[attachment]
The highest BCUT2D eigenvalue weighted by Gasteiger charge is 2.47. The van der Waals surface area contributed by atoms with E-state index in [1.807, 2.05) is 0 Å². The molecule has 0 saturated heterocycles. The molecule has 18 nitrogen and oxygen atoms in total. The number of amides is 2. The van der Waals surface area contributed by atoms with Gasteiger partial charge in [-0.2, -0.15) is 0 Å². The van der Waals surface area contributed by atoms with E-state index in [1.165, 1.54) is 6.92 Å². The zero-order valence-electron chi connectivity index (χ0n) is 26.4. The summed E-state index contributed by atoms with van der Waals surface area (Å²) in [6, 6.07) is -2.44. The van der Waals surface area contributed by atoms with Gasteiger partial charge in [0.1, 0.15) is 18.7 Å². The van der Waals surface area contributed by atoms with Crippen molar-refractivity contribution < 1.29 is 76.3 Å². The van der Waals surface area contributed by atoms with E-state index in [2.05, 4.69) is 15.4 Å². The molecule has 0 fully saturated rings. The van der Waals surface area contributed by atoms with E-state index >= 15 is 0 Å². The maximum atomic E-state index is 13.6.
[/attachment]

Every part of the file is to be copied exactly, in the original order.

The highest BCUT2D eigenvalue weighted by Gasteiger charge is 2.47. The van der Waals surface area contributed by atoms with E-state index in [1.807, 2.05) is 0 Å². The molecule has 0 saturated heterocycles. The molecule has 18 nitrogen and oxygen atoms in total. The number of amides is 2. The van der Waals surface area contributed by atoms with Gasteiger partial charge in [-0.2, -0.15) is 0 Å². The van der Waals surface area contributed by atoms with E-state index in [1.165, 1.54) is 6.92 Å². The zero-order valence-electron chi connectivity index (χ0n) is 26.4. The summed E-state index contributed by atoms with van der Waals surface area (Å²) in [6, 6.07) is -2.44. The van der Waals surface area contributed by atoms with Gasteiger partial charge in [0.1, 0.15) is 18.7 Å². The van der Waals surface area contributed by atoms with Crippen molar-refractivity contribution < 1.29 is 76.3 Å². The van der Waals surface area contributed by atoms with E-state index in [2.05, 4.69) is 15.4 Å². The molecule has 0 fully saturated rings. The van der Waals surface area contributed by atoms with E-state index >= 15 is 0 Å². The maximum atomic E-state index is 13.6.